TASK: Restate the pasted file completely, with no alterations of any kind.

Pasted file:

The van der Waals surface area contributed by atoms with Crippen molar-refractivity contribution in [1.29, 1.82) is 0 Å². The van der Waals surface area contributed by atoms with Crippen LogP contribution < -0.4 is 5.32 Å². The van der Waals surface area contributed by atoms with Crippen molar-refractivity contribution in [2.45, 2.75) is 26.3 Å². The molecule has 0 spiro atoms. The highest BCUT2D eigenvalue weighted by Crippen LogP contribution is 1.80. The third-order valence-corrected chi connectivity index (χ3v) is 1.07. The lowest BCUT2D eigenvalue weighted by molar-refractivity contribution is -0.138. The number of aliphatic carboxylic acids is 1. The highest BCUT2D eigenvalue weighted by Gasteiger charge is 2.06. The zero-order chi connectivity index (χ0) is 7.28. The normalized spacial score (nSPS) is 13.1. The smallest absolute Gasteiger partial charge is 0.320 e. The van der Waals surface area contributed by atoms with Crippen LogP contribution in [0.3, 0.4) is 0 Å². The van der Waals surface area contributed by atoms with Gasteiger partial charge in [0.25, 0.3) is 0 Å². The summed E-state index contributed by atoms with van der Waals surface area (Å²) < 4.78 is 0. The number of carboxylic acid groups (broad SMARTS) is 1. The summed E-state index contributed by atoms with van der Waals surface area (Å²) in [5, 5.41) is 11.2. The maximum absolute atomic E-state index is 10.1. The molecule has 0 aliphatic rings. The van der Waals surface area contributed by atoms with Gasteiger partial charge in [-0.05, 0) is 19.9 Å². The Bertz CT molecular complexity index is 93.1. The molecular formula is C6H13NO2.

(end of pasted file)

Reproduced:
The van der Waals surface area contributed by atoms with Crippen molar-refractivity contribution in [1.29, 1.82) is 0 Å². The van der Waals surface area contributed by atoms with Crippen LogP contribution < -0.4 is 5.32 Å². The van der Waals surface area contributed by atoms with Crippen molar-refractivity contribution in [2.45, 2.75) is 26.3 Å². The molecule has 0 spiro atoms. The highest BCUT2D eigenvalue weighted by Crippen LogP contribution is 1.80. The third-order valence-corrected chi connectivity index (χ3v) is 1.07. The lowest BCUT2D eigenvalue weighted by molar-refractivity contribution is -0.138. The number of aliphatic carboxylic acids is 1. The highest BCUT2D eigenvalue weighted by Gasteiger charge is 2.06. The zero-order chi connectivity index (χ0) is 7.28. The normalized spacial score (nSPS) is 13.1. The smallest absolute Gasteiger partial charge is 0.320 e. The van der Waals surface area contributed by atoms with Crippen LogP contribution in [0.3, 0.4) is 0 Å². The van der Waals surface area contributed by atoms with Gasteiger partial charge in [0.25, 0.3) is 0 Å². The summed E-state index contributed by atoms with van der Waals surface area (Å²) < 4.78 is 0. The number of carboxylic acid groups (broad SMARTS) is 1. The summed E-state index contributed by atoms with van der Waals surface area (Å²) in [5, 5.41) is 11.2. The maximum absolute atomic E-state index is 10.1. The molecule has 0 aliphatic rings. The van der Waals surface area contributed by atoms with Gasteiger partial charge in [-0.05, 0) is 19.9 Å². The Bertz CT molecular complexity index is 93.1. The molecular formula is C6H13NO2.